Even if you can’t get the show guide prior to the start of the meeting, though, don’t waste time walking around aimlessly when you get there. Take an hour, grab a coffee, sit down, and construct your matrix before you do anything else.
Make Your Personal Symbols List
After you’ve gone through the guide and highlighted the booths that interest you, the next step is creating a set of symbols that you can insert next to the booth numbers in the matrix you’re about to construct.
The symbols I use are:
$ I put this next to booth numbers for exhibitors that appear to be good sales prospects. It’s a priority visit symbol for me.
? A question mark next to a booth number means, for me, “What is this?” It tells me that something in the description or name of the company caught my attention and triggered some interest. Yes, most question-marked companies will turn out to be dead ends, but occasionally you’ll find the pot of gold you’ve been looking for.
Which reminds me–it’s important to remain open to chance meetings when covering a large trade show. You never know who you will run into.
F means “friend,” someone I know or have at least met and want to touch base with at the show. Be sure to make time to visit friends at their booths. Being successful in publishing is all about networking.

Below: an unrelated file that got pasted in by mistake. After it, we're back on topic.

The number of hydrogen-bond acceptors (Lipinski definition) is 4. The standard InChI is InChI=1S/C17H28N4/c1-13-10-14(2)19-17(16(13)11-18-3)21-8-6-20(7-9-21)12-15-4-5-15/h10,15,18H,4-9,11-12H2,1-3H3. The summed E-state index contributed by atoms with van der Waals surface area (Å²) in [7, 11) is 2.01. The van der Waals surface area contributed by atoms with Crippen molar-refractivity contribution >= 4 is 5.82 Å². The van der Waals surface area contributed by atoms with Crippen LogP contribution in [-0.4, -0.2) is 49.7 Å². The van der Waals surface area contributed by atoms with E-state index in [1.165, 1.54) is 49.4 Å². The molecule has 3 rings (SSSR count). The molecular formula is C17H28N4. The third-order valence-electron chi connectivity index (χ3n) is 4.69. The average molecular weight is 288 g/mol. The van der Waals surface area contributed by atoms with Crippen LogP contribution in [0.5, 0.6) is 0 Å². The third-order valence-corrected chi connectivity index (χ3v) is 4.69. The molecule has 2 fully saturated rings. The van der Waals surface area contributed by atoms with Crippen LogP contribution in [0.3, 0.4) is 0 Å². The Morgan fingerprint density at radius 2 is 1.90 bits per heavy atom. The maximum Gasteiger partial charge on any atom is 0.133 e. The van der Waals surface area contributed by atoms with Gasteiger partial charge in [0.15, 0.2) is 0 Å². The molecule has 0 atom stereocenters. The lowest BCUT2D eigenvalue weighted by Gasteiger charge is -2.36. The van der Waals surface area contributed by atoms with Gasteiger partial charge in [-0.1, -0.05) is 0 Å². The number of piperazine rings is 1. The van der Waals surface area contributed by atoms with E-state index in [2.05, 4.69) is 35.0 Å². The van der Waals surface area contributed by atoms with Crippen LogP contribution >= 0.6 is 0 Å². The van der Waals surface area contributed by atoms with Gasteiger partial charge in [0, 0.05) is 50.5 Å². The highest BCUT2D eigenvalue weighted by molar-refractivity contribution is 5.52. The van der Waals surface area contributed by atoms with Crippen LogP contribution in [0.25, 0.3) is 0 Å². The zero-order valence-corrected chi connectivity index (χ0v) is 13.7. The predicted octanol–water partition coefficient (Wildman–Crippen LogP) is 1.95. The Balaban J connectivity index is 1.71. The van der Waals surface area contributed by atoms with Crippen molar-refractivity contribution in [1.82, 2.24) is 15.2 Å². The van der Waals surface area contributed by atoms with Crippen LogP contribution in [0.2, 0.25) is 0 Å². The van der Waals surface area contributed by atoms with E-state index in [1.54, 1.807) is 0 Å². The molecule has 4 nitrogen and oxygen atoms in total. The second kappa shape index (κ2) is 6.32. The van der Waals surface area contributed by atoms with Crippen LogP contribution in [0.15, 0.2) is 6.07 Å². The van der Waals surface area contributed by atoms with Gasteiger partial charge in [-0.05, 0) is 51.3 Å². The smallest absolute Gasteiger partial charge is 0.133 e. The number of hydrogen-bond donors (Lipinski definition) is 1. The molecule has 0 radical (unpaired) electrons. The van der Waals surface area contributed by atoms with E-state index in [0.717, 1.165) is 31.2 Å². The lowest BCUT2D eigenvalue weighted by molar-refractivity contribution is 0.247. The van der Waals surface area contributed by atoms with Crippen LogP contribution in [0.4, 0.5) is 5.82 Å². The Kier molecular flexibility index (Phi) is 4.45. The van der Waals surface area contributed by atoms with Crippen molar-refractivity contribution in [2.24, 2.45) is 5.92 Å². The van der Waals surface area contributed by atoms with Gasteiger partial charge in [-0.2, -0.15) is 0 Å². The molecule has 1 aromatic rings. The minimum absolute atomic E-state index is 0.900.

C stands for “competitor,” and you need to make sure that you visit the booths of all your competitors, large and small. It’s usually at a competitor’s booth that you can pick up ideas you can integrate into your own sales and marketing programs. What new books are they publishing? What do their covers look like in comparison to yours? Who are their new authors? What promotional campaigns are they launching?
T is for “technology.” It’s the symbol I use to focus on booths that feature printers, software publishers, or new technical advancements that I need to find out about. These booths provide learning opportunities for me and also put me in touch with vendors I may want to contact for bids in the future.
* An asterisk is for booths that I’m personally interested in, maybe because of a giveaway or a contest. I always include a couple of asterisks in my matrix just to keep my day interesting and fun.
Of course, you can create more symbols and different symbols to define your own business objectives, but the point is to read the exhibitor listings and put symbols next to the booth numbers that appear to be worth the time it will take to check them out.
Prepare the Matrix
This is the easiest part. You can simply take an 8 _”_ 11″ sheet of paper, turn it horizontally, and draw columns an inch wide from top to bottom, as shown in the sample.
At the top of each column, write the numbers for the aisles on the convention floor: 100 aisle, 200 aisle, 300 aisle, all the way up to whatever the top number is. This may go as high as 2,500—3,500 at the largest shows.